A while back Bill Smith, Presbyterian in exile, made this observation about the ongoing debates in Reformed circles over antinomianism and sanctification:
I think I understand the problem the “obedience boys” have with the “grace boys.” It is that the “grace boys” can seem to teach grace in such a way as to make people indifferent to sin: “Sin is not such a big deal. It happens. No need to get all worked up about it. Just accept that you are a sinner and that God loves you no matter what. Bask in the knowledge you are a child of God.” I get the problem the “obedience boys” have with the “grace boys.” As far as taking exception with that portrayal of the life of grace goes, I agree.
What I don’t think the “obedience boys” get is how normal sin is. Perhaps they really do not know this reality in terms of their own experience. It could be that for them there is a regeneration-created night and day before and after story. Or, it may mean that there has been a steady upward trajectory to their sanctification without harrowing nosedives into sin or wearying discouragements of slow or no progress. Or, it may be that they do not know themselves very well. Or, it may be that their theological understanding of regeneration and conversion does not allow them to acknowledge that believers can have messy lives – chronic struggles and frequent defeats. That believers can by their messy lives inflict great damage and hurt on other believers and can be badly damaged and hurt by the messy lives of other believers. That the church is a messy place where messy lives are intertwined with and sometimes disillusioned by other messy lives.
Smith recommends that SNAFU makes more sense of how Christians should understand the presence of sin in this world (which would also apply to the neo-Calvinists and Roman Catholics prone to talk about “human flourishing“):
SNAFU – situation normal, all messed up. A National Guard radioman may have invented the term just before World War II, but it became standard, if unofficial, military jargon during the War. It was an apt description of reality as soldiers and marines experienced it. Supplies and equipment did not get where they were needed when they were needed. Battle plans went awry. Stupid orders were issued. Men found themselves in desperate situations. Usually the “human element” was in part or whole responsible. Military men came to expect mess-ups as normal.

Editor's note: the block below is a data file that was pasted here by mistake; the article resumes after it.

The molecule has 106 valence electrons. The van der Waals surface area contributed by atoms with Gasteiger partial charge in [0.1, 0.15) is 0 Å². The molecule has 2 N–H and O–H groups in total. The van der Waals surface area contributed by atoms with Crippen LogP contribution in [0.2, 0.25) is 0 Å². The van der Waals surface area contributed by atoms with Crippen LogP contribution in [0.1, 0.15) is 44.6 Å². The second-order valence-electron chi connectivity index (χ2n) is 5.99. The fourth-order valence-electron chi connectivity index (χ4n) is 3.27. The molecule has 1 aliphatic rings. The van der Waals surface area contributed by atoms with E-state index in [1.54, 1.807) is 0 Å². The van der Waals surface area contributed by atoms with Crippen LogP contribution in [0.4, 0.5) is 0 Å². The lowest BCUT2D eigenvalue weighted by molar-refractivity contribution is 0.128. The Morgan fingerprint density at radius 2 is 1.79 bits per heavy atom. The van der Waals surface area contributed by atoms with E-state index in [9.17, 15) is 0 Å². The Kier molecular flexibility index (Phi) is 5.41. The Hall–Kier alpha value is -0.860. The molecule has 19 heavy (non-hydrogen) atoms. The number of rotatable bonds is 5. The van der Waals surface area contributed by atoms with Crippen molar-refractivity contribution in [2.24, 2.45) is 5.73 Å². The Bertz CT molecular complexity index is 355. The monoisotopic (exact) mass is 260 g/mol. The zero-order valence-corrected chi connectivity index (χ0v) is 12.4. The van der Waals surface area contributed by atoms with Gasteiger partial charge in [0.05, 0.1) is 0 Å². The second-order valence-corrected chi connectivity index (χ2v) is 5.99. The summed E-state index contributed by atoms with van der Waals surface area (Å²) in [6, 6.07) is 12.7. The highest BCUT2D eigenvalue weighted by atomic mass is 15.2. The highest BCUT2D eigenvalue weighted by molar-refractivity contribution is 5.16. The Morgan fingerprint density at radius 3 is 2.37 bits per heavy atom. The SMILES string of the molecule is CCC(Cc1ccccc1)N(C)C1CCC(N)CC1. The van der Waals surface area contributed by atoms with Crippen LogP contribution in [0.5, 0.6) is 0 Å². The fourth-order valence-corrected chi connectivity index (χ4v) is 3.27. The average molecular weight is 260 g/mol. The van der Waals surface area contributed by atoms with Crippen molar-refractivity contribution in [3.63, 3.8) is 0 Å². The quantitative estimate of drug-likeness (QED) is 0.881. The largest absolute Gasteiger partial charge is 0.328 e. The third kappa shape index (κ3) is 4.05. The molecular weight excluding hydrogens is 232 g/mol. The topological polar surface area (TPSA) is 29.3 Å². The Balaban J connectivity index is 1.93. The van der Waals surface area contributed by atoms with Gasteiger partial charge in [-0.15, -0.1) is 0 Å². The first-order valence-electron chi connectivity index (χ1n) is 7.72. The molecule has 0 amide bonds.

A further indication of how few “conservative” Christians (Roman Catholic and Protestant) are willing to apply the category of SNAFU not only to persons but also to the United States, is to consider the degree to American exceptionalism resonates with self-professing believers. Defining American exceptionalism is tricky, but it generally involves a belief that the United States is singularly blessed by God, has accomplished untold good in the history of the world, and even if it has declined the nation was truly great because of its divine sanctions and virtuous performance.
It would be one thing, say through the extra-confessional idea of definitive sanctification, to argue that the individual Christian has broken definitively with sin and so now lives a life that should not be characterized by SNAFU. But to view a nation as on balance wholesome or even as an exceptional force for goodness, truth, and beauty is downright inconceivable given what we know about human depravity (think Woodrow Wilson) or about human politics (think The Wire or Homeland).
To avoid the dark thoughts that follow from Total Depravity is truly gullible. Non-believers tend to think that Christians are remarkably prone to believe all sorts of nonsense. A pronounced understanding of human wickedness should function as a hedge on such gullibility. If it does not, it explains the appeal of the “obedience boys” and the Salem Radio Network.